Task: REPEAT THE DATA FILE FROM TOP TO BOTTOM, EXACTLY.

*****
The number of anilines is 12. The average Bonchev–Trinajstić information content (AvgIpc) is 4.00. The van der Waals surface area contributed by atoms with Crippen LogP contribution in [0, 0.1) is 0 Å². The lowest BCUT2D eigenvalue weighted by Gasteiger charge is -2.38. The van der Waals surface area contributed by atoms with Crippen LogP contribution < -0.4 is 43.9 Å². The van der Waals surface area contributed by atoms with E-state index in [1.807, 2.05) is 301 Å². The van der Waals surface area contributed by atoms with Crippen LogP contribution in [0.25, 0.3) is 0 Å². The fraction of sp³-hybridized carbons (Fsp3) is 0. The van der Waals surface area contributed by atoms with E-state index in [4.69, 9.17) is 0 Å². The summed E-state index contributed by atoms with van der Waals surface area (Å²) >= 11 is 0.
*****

The number of anilines is 12. The average Bonchev–Trinajstić information content (AvgIpc) is 4.00. The van der Waals surface area contributed by atoms with Crippen LogP contribution in [0, 0.1) is 0 Å². The lowest BCUT2D eigenvalue weighted by Gasteiger charge is -2.38. The van der Waals surface area contributed by atoms with Crippen LogP contribution < -0.4 is 43.9 Å². The van der Waals surface area contributed by atoms with E-state index in [1.807, 2.05) is 301 Å². The van der Waals surface area contributed by atoms with Crippen LogP contribution in [0.25, 0.3) is 0 Å². The fraction of sp³-hybridized carbons (Fsp3) is 0. The van der Waals surface area contributed by atoms with E-state index in [4.69, 9.17) is 0 Å². The summed E-state index contributed by atoms with van der Waals surface area (Å²) >= 11 is 0.